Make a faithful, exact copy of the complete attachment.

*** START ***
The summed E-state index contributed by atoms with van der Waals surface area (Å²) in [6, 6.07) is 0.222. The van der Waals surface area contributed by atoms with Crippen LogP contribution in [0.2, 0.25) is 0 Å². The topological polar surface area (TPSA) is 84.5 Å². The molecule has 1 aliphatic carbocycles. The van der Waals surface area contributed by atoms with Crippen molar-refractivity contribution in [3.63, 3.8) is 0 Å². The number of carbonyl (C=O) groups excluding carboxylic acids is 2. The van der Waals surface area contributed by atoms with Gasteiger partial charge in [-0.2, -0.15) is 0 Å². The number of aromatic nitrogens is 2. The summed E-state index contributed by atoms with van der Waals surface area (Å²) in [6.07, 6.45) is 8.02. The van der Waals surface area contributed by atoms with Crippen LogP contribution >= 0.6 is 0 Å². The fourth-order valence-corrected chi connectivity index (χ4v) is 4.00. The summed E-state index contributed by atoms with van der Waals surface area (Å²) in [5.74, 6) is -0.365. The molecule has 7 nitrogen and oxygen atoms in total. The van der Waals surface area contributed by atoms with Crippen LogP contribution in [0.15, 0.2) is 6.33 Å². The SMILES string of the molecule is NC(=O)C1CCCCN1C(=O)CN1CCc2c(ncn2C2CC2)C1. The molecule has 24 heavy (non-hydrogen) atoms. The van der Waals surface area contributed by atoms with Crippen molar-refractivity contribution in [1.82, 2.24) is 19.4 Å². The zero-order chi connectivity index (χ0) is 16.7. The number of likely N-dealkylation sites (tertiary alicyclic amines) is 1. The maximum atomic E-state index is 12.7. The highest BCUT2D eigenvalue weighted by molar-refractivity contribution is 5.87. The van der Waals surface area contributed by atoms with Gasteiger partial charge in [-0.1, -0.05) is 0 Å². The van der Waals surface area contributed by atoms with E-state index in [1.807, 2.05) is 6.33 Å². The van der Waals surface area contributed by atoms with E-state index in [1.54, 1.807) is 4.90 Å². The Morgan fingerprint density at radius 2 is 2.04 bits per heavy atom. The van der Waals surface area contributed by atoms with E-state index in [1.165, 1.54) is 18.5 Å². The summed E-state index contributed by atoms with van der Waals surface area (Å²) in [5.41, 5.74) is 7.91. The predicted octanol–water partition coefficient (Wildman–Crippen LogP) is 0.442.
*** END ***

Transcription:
The summed E-state index contributed by atoms with van der Waals surface area (Å²) in [6, 6.07) is 0.222. The van der Waals surface area contributed by atoms with Crippen LogP contribution in [0.2, 0.25) is 0 Å². The topological polar surface area (TPSA) is 84.5 Å². The molecule has 1 aliphatic carbocycles. The van der Waals surface area contributed by atoms with Crippen molar-refractivity contribution in [3.63, 3.8) is 0 Å². The number of carbonyl (C=O) groups excluding carboxylic acids is 2. The van der Waals surface area contributed by atoms with Gasteiger partial charge in [-0.2, -0.15) is 0 Å². The number of aromatic nitrogens is 2. The summed E-state index contributed by atoms with van der Waals surface area (Å²) in [6.07, 6.45) is 8.02. The van der Waals surface area contributed by atoms with Crippen LogP contribution >= 0.6 is 0 Å². The fourth-order valence-corrected chi connectivity index (χ4v) is 4.00. The summed E-state index contributed by atoms with van der Waals surface area (Å²) in [5.74, 6) is -0.365. The molecule has 7 nitrogen and oxygen atoms in total. The van der Waals surface area contributed by atoms with Crippen LogP contribution in [0.15, 0.2) is 6.33 Å². The SMILES string of the molecule is NC(=O)C1CCCCN1C(=O)CN1CCc2c(ncn2C2CC2)C1. The molecule has 24 heavy (non-hydrogen) atoms. The van der Waals surface area contributed by atoms with Crippen molar-refractivity contribution in [1.82, 2.24) is 19.4 Å². The zero-order chi connectivity index (χ0) is 16.7. The number of likely N-dealkylation sites (tertiary alicyclic amines) is 1. The maximum atomic E-state index is 12.7. The highest BCUT2D eigenvalue weighted by molar-refractivity contribution is 5.87. The van der Waals surface area contributed by atoms with Gasteiger partial charge in [-0.1, -0.05) is 0 Å². The van der Waals surface area contributed by atoms with E-state index in [1.807, 2.05) is 6.33 Å². The van der Waals surface area contributed by atoms with E-state index in [1.54, 1.807) is 4.90 Å². The Morgan fingerprint density at radius 2 is 2.04 bits per heavy atom. The van der Waals surface area contributed by atoms with E-state index in [1.165, 1.54) is 18.5 Å². The summed E-state index contributed by atoms with van der Waals surface area (Å²) in [5.41, 5.74) is 7.91. The predicted octanol–water partition coefficient (Wildman–Crippen LogP) is 0.442.